The solution to the water problem was the construction of the Mascotte Tunnel. The tunnel was constructed by Bingham Consolidated Mining and Smelting Company (Bingham Consolidated) between 1901 and 1902 to help drain the Brooklyn and the Dalton and Lark shafts (Billings 1952). In addition to alleviating the water problem, the tunnel also served as an ore-hauling corridor. The Mascotte consisted of three components: the tunnel, the water drainage ditch, and a pond that received water from the Mascotte Tunnel via the Mascotte Ditch (Hoffman 2005). The Mascotte Ditch served as the water source for the town of Lark. Early on, Lark inhabitants drew water directly from the ditch. Eventually, Bingham Consolidated piped water from the Mascotte Tunnel to a tap near the tunnel entrance. As the town of Lark expanded, Bingham Consolidated constructed a formal water system which included a water tank (McDonald 1946). The Mascotte Tunnel was originally 8,000 ft long and was later lengthened to 14,000 feet to intersect the Ohio Copper ore body. Near the eastern outlet of the tunnel was the Dalton and Lark Railroad (D&L), on which ore and supplies could be transported. The D&L connected with the Rio Grande Western Railroad (Hoffman 2005).
By 1900, the town of Lark had been laid out below the small settlement of Dalton (Anderson 1980; McDonald 1946), centered around the site of the new Mascotte Tunnel. Straightaway, the tunnel became the chief focus of mining operations. This would result in the closure of the hillside mines surrounding Dalton. Eventually, Dalton itself ceased to exist as buildings were gradually moved downhill to Lark and converted into residences (McDonald 1946).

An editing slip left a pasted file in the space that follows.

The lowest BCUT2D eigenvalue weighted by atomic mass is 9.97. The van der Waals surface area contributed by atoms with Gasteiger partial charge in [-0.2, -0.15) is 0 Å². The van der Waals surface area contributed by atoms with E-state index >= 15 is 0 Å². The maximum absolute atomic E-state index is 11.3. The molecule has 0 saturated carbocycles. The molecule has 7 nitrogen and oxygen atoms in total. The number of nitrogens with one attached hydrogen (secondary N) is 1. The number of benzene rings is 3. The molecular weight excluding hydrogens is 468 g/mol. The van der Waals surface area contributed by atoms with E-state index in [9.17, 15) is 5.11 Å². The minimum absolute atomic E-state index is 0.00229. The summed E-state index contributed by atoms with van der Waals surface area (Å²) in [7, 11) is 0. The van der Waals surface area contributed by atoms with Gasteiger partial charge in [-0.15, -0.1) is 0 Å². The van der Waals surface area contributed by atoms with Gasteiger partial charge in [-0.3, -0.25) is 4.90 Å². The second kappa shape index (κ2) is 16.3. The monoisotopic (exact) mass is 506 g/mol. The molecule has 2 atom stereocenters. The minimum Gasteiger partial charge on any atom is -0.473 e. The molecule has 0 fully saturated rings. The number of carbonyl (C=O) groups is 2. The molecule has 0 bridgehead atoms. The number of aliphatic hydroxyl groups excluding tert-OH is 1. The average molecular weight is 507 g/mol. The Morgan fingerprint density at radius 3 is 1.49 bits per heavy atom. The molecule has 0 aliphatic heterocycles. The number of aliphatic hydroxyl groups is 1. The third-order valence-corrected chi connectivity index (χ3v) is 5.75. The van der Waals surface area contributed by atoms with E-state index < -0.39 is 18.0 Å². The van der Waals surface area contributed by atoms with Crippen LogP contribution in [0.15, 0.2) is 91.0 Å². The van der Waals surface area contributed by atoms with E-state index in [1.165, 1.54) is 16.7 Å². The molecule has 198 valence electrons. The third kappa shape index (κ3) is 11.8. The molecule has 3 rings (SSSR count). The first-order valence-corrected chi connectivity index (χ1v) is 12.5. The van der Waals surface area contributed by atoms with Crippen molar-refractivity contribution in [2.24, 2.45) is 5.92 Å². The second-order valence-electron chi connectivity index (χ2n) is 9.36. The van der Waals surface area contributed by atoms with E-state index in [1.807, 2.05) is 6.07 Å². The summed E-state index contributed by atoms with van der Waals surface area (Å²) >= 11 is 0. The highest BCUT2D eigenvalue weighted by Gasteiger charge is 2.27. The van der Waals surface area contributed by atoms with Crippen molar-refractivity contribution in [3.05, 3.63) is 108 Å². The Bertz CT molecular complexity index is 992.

By 1907, Bingham Consolidated had constructed a steam power plant, a steam compressor, and an electric generator in Lark. Around 1907, Bingham Consolidated was bought out by the Ohio Copper Company who had plans to expand the Mascotte Tunnel and build a gravity-concentrator mill in Lark. The mill was near completion when the economic Panic of 1907 forced mining operations to shut down. Operating as the Bingham Mines Company, the mines in Lark recommenced operations again in 1909, with Lark serving as the company headquarters. By 1908, Lark contained a church (Church of Jesus Christ of Latter-Day Saints), a post office, two saloons, a dance hall, a boardinghouse, a schoolhouse, store, and a livery stable (Logan Simpson 2016).
In the early days of mining, miners were an itinerant population who moved from job to job. Boardinghouses were an integral part of any mining community where miners could find a place to sleep and eat. The first boardinghouse in the area was at Dalton, which was operated by Leo Erdman, a Colorado miner, and his wife. As the population of Dalton gradually dwindled, a new boardinghouse was erected in Lark, which was operated by Mrs. Fuge and her daughter. The Fuge boardinghouse was known for their splendid meals. The daughter (Mrs. Walker) took over the business in 1908 and carried-on the tradition of serving an excellent meal. In 1911, the Erdmans bought out Mrs. Walker and eventually sold the boardinghouse to Mrs. Herrenger. She would eventually sell the business to Mrs. Peterson, a widow with four children, in 1927. Peterson was known for her fine food and motherly affection toward the miners who boarded at her house. In 1946, the boardinghouse was operated by Mr. and Mrs. Charles Carlberg. The tradition of good food being served at the Lark boardinghouse continued since Charles was a chef who had worked on ocean liners and some of the best hotels and restaurants in the country (McDonald 1946).